Robert D.G. Lewis, a longtime Washington correspondent for Michigan’s Booth newspaper chain who retired as a senior editor for AARP, died July 10 at Inova Fairfax Hospital. He was 80.

He had pulmonary fibrosis, said his wife, Jacqueline Lewis.

In addition to his reporting career, Mr. Lewis was involved with journalism organizations. He served as chairman of the National Press Club’s board of governors from 1975 to 1977. He was president of the Society of Professional Journalists from 1985 to 1986 and chairman of its Freedom of Information Committee from 1978 to 1983.

SPJ presents an annual award in Mr. Lewis’s honor to a student member who demonstrates devotion to free speech.

Mr. Lewis began his newspaper career in the mid-1950s at the Register-Mail of Galesburg, Ill. He joined Booth Newspapers in the mid-1960s as a statehouse reporter, covering the Michigan Legislature and then-Gov. George Romney (R).

Robert D. G. Lewis was a retired journalist who was a Washington correspondent for Michigan’s Booth newspaper chain. He later worked as a senior editor for AARP. (Family Photo )

He served as a Washington correspondent for Booth from 1966 to 1987. He covered politics, presidential elections, congressional campaigns and the Iran-contra scandal in the Reagan administration.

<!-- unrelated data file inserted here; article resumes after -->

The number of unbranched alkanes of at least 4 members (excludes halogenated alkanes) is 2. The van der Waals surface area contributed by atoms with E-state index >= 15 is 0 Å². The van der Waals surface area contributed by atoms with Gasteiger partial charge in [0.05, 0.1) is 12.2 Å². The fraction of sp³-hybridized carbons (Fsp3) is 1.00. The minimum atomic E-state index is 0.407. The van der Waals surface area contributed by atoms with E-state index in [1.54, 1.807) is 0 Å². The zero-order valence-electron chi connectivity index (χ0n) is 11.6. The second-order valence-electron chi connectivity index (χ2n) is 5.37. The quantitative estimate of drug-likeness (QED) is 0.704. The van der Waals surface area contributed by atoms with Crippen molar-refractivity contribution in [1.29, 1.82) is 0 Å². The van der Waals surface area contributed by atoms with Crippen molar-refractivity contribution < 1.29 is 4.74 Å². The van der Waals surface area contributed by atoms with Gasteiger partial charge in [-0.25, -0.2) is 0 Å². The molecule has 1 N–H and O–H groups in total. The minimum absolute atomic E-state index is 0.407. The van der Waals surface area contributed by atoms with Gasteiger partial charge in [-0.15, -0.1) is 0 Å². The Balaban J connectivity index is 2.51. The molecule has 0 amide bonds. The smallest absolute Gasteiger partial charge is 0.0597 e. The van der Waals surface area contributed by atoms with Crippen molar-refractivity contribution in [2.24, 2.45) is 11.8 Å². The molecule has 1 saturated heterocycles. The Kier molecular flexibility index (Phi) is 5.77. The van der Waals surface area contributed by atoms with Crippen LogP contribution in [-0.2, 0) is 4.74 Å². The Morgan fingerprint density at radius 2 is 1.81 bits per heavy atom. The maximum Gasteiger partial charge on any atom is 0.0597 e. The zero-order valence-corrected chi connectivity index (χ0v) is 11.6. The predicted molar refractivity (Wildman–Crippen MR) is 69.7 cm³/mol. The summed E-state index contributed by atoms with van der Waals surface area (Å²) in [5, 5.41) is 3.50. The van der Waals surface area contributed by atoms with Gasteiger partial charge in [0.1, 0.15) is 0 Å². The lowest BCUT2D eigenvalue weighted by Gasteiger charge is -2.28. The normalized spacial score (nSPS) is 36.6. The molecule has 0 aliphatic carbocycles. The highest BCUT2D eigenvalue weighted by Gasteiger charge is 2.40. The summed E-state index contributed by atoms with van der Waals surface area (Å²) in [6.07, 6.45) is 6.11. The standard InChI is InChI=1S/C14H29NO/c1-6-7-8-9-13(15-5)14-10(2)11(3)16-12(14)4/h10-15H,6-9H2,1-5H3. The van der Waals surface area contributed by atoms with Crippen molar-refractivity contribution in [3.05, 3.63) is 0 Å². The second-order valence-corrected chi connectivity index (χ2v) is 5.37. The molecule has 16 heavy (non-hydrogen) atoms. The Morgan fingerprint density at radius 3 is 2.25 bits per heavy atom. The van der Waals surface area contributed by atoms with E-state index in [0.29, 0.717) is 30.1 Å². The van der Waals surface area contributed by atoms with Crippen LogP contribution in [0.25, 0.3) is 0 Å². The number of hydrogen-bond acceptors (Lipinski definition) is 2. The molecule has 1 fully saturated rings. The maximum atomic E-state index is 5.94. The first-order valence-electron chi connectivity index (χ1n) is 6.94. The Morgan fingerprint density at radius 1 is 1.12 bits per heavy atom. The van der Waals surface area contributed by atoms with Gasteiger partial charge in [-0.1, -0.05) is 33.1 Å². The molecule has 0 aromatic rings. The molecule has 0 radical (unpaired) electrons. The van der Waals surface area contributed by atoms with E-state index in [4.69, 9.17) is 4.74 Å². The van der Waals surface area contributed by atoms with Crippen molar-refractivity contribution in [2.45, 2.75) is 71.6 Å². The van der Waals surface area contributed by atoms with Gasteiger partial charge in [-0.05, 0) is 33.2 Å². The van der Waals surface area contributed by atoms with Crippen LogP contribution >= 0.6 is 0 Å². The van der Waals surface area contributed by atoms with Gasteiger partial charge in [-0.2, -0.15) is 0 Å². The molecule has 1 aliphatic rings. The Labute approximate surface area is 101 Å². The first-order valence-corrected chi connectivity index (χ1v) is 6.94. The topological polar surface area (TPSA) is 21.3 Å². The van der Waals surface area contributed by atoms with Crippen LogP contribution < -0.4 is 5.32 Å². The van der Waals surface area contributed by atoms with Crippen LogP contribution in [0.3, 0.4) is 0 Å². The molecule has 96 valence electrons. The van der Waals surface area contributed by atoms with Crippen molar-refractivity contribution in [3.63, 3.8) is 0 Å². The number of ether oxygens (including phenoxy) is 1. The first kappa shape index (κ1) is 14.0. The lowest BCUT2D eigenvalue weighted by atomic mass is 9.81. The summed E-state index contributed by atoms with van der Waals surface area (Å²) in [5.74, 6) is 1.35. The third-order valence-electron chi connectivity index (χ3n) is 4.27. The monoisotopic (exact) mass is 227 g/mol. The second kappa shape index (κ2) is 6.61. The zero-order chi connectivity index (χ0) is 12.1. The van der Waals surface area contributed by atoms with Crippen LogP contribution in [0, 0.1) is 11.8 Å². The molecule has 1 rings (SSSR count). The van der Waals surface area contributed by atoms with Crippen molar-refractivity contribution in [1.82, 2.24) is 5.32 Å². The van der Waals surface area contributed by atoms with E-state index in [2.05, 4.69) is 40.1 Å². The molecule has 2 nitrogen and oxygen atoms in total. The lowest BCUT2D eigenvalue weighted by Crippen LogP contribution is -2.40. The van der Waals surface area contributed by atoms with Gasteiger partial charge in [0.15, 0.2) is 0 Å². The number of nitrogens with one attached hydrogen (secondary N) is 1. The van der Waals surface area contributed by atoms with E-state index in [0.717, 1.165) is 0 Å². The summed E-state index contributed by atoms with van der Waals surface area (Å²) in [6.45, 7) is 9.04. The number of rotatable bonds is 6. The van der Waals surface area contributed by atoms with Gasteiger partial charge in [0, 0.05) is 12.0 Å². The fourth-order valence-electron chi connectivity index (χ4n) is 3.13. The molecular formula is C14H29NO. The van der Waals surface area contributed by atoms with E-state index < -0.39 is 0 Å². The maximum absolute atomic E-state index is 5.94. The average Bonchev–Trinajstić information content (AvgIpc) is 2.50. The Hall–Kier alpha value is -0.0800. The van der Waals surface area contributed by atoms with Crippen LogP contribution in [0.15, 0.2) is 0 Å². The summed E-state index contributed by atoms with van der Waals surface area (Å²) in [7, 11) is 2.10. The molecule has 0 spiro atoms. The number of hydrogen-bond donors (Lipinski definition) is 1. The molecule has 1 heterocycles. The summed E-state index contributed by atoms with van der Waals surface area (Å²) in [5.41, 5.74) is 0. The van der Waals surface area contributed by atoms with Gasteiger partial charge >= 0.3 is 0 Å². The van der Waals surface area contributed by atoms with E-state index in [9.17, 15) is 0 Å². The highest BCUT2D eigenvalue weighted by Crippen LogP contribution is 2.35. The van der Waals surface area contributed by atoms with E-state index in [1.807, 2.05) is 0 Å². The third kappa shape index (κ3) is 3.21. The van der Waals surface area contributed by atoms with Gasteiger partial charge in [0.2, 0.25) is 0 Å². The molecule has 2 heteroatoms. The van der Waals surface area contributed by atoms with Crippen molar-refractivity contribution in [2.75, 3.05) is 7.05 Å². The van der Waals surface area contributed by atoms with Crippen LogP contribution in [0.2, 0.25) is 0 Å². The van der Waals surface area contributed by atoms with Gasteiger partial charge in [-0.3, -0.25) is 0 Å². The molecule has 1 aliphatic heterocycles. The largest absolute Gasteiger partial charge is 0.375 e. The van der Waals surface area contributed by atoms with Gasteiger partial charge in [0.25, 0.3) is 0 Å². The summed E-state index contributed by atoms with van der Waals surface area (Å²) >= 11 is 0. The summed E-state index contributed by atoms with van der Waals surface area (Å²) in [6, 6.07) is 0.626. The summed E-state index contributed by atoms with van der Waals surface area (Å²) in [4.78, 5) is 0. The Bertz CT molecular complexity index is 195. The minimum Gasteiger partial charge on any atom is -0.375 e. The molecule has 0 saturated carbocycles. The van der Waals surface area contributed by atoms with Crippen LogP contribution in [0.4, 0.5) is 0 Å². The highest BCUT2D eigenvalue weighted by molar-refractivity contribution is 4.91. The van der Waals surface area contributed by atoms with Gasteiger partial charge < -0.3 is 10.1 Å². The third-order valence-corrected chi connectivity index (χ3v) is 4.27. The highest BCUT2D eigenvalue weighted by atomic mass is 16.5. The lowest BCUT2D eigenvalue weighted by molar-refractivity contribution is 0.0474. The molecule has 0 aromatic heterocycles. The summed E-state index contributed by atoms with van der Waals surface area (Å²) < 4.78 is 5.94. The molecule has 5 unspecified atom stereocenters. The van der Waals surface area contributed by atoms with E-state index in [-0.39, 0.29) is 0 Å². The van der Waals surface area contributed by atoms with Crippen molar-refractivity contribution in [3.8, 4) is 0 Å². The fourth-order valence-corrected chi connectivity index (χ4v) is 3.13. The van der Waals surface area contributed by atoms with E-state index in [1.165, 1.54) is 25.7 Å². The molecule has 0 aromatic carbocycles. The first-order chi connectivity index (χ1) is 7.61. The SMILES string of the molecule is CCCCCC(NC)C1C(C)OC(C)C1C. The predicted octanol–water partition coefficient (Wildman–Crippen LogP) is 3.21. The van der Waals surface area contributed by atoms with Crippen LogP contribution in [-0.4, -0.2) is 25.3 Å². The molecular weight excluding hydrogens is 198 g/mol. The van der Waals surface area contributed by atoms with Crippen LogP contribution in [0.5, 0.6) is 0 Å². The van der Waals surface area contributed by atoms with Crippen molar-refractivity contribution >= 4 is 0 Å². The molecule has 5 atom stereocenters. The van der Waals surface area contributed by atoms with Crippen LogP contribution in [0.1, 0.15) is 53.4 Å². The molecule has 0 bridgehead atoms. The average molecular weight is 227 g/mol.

In a statement submitted to the Congressional Record in 1985, then-Sen. Don Riegle (D-Mich.) called Mr. Lewis the “dean of Michigan’s Washington press corps.”

“Admittedly, those of us in public office do not always appreciate every story written about us and our activities,” Riegle said. “But . . . whenever Bob Lewis writes about us, he has been fair and has written what he perceives to be the truth. That is all that we and the public can ask.”

Mr. Lewis was a senior news correspondent for Newhouse Newspapers in Washington from 1987 to 1991 before serving as an editor of AARP Bulletin. He retired in 1999.

Robert David Gilmore Lewis was born Jan. 16, 1932, in Chicago. His parents were missionaries who built schools in Burma.

He served in the Army during the Korean War and was a 1955 journalism graduate of Michigan State University.

In retirement, Mr. Lewis owned and operated a property-management business. He helped found Washington Intern Student Housing, an organization known as Wish.

His first marriage, to Georgia Demopoulos, ended in divorce.

Survivors include his wife of 23 years, Jacqueline Ennis McGregor Lewis of Washington; seven children from his first marriage, Peter Lewis of New Orleans, Sarah Lewis of Philadelphia, Mary Lewis and Elizabeth Cole, both of Easthampton, Mass., John Lewis of Santa Barbara, Calif., Daniel Lewis of Washington and Susan Bergin of Maplewood, N.J.; two stepdaughters, Katy McGregor Gaietto and Sara McGregor, both of Alexandria; a sister; and 17 grandchildren. A stepdaughter, Jill McGregor, died in 2010.